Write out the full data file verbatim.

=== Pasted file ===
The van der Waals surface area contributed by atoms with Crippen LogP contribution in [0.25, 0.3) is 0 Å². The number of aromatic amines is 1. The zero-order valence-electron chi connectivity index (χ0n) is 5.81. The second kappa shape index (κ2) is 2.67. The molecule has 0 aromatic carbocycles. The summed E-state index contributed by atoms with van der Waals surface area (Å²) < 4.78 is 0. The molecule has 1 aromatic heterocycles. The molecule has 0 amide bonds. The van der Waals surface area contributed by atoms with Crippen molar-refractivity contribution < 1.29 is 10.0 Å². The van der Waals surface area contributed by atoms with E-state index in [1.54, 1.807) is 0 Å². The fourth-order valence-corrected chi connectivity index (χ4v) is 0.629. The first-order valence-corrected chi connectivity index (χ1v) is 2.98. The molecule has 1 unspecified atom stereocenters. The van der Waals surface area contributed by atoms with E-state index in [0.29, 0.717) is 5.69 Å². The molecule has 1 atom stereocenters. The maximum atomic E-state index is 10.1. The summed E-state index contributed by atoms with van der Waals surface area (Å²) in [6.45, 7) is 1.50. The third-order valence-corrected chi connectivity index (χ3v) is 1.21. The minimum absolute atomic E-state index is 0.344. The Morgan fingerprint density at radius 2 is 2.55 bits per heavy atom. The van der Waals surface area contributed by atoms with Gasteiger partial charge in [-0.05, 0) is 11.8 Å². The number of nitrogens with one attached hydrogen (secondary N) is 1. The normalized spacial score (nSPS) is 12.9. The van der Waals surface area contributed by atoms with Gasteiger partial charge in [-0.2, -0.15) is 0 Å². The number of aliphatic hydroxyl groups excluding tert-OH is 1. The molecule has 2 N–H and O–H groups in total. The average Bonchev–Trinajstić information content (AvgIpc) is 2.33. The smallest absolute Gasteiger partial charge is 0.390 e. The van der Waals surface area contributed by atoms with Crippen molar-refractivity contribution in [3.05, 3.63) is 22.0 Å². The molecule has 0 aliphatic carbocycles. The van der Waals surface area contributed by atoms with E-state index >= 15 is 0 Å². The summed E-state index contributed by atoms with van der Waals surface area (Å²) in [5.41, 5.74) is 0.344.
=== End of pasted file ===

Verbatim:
The van der Waals surface area contributed by atoms with Crippen LogP contribution in [0.25, 0.3) is 0 Å². The number of aromatic amines is 1. The zero-order valence-electron chi connectivity index (χ0n) is 5.81. The second kappa shape index (κ2) is 2.67. The molecule has 0 aromatic carbocycles. The summed E-state index contributed by atoms with van der Waals surface area (Å²) < 4.78 is 0. The molecule has 1 aromatic heterocycles. The molecule has 0 amide bonds. The van der Waals surface area contributed by atoms with Crippen molar-refractivity contribution < 1.29 is 10.0 Å². The van der Waals surface area contributed by atoms with E-state index in [1.54, 1.807) is 0 Å². The fourth-order valence-corrected chi connectivity index (χ4v) is 0.629. The first-order valence-corrected chi connectivity index (χ1v) is 2.98. The molecule has 1 unspecified atom stereocenters. The van der Waals surface area contributed by atoms with E-state index in [0.29, 0.717) is 5.69 Å². The molecule has 1 atom stereocenters. The maximum atomic E-state index is 10.1. The summed E-state index contributed by atoms with van der Waals surface area (Å²) in [6.45, 7) is 1.50. The third-order valence-corrected chi connectivity index (χ3v) is 1.21. The minimum absolute atomic E-state index is 0.344. The Morgan fingerprint density at radius 2 is 2.55 bits per heavy atom. The van der Waals surface area contributed by atoms with Gasteiger partial charge in [-0.05, 0) is 11.8 Å². The number of nitrogens with one attached hydrogen (secondary N) is 1. The normalized spacial score (nSPS) is 12.9. The van der Waals surface area contributed by atoms with Gasteiger partial charge in [-0.2, -0.15) is 0 Å². The number of aliphatic hydroxyl groups excluding tert-OH is 1. The molecule has 2 N–H and O–H groups in total. The average Bonchev–Trinajstić information content (AvgIpc) is 2.33. The smallest absolute Gasteiger partial charge is 0.390 e. The van der Waals surface area contributed by atoms with Crippen molar-refractivity contribution in [3.05, 3.63) is 22.0 Å². The molecule has 0 aliphatic carbocycles. The van der Waals surface area contributed by atoms with E-state index >= 15 is 0 Å². The summed E-state index contributed by atoms with van der Waals surface area (Å²) in [5.41, 5.74) is 0.344.